Cooking raw chicken at home can be an intimidating task for many because of the potential risk of foodborne illnesses such as Salmonella and Campylobacter. The question of whether or not to wash raw poultry is one of much debate. In fact, influencers that share cooking videos online often have comment sections inundated with criticism about not washing the chicken before preparing it.
The answer is quite simple: Do not wash your raw chicken. Here’s why:
The Center for Disease Control and Prevention (CDC) released a statement that raw chicken is “ready to cook” and does not need to be washed.
Washing chicken is very likely to spread disease around the kitchen. In most cases, the germs that are on the chicken splash throughout the kitchen and the washer as water hits it, resulting in cross contamination. A study by the CDC found that even after cleaning their sink, 1 in 7 people still had germs in their sink.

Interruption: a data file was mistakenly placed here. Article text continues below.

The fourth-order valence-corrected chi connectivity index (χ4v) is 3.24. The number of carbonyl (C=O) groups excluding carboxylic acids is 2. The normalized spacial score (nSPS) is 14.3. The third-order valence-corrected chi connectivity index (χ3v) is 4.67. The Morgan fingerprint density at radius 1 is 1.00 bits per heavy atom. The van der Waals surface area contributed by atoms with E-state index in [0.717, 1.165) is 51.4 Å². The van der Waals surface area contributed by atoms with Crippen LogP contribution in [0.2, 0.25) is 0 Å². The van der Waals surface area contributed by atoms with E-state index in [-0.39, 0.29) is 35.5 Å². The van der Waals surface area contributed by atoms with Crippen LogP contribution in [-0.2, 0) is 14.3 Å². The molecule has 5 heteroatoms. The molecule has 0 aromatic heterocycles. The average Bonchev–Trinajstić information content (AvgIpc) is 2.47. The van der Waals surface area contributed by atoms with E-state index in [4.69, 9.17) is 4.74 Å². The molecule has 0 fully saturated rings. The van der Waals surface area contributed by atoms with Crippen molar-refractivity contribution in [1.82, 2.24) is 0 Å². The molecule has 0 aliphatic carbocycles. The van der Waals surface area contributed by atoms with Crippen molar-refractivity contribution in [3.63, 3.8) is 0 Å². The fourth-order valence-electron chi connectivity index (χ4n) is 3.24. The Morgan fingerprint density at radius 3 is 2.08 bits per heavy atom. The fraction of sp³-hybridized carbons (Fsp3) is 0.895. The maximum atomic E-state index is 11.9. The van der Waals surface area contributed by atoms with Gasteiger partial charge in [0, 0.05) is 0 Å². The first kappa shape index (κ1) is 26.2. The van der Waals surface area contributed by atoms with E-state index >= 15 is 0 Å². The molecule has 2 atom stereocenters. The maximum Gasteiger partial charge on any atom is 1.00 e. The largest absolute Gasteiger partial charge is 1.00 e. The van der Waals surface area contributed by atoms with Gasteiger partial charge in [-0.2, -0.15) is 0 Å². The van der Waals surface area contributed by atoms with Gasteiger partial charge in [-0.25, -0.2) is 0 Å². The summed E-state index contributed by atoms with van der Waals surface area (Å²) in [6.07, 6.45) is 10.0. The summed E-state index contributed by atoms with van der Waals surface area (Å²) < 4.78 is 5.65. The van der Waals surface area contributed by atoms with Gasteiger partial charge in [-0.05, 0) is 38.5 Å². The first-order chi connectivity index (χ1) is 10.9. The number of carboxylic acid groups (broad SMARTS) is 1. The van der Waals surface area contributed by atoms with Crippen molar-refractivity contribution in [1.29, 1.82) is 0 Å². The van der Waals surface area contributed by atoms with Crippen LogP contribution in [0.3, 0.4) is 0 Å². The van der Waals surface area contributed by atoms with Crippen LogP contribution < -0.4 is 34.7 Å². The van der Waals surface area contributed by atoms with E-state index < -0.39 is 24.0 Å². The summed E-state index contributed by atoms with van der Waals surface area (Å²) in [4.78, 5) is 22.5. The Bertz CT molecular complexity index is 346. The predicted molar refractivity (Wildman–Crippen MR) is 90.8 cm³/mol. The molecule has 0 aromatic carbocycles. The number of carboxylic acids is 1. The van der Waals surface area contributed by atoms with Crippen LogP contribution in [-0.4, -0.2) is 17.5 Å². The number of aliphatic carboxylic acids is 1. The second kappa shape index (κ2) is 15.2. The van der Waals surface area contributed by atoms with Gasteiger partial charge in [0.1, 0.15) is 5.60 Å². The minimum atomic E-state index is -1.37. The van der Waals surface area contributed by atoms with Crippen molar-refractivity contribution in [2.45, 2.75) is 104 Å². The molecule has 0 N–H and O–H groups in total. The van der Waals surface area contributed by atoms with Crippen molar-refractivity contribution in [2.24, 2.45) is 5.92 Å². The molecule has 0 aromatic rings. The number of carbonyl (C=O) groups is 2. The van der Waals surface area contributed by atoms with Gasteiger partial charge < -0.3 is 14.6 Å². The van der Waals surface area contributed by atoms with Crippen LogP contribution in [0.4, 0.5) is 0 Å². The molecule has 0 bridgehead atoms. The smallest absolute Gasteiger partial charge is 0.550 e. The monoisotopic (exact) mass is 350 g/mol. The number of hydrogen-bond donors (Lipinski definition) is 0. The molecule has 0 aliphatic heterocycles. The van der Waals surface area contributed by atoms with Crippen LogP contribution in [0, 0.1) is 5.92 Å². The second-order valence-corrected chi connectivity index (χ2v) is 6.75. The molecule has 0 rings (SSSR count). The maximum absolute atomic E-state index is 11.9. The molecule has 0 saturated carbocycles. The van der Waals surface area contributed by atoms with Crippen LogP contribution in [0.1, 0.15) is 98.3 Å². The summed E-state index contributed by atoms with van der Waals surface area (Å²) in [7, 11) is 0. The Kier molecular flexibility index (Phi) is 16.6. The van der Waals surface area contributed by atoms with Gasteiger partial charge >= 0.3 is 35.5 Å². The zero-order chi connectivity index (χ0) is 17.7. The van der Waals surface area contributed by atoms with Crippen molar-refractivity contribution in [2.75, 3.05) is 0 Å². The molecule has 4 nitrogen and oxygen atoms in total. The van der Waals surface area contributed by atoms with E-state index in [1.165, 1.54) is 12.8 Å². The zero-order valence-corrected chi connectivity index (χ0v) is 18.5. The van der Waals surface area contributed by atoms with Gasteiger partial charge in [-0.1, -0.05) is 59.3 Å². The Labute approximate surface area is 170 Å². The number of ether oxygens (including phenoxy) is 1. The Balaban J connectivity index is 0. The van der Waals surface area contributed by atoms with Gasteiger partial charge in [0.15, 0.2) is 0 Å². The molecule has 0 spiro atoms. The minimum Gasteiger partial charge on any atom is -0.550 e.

Nowadays, chicken from the grocery stores comes pre-washed to remove any filth. Members of the older generation may be accustomed to having to wash their poultry due to different processing and manufacturing techniques. Modern day manufacturing cleans the chicken before it is packaged. However, if someone feels that it is absolutely necessary, wiping down the chicken with a paper towel is a safer alternative.
Perhaps the most important point of all: cooking the chicken to a proper internal temperature of 165°F will kill off any remnants of disease or foodborne illness. Washing chicken is therefore completely unnecessary and can cause more harm than good.
After preparing the chicken, wash down all surfaces and utensils that came into contact with the raw poultry.
For more information, the nutritional science departments at Drexel University and New Mexico State University have created a program with educational videos about cooking raw chicken titled “Don’t Wash Your Chicken”.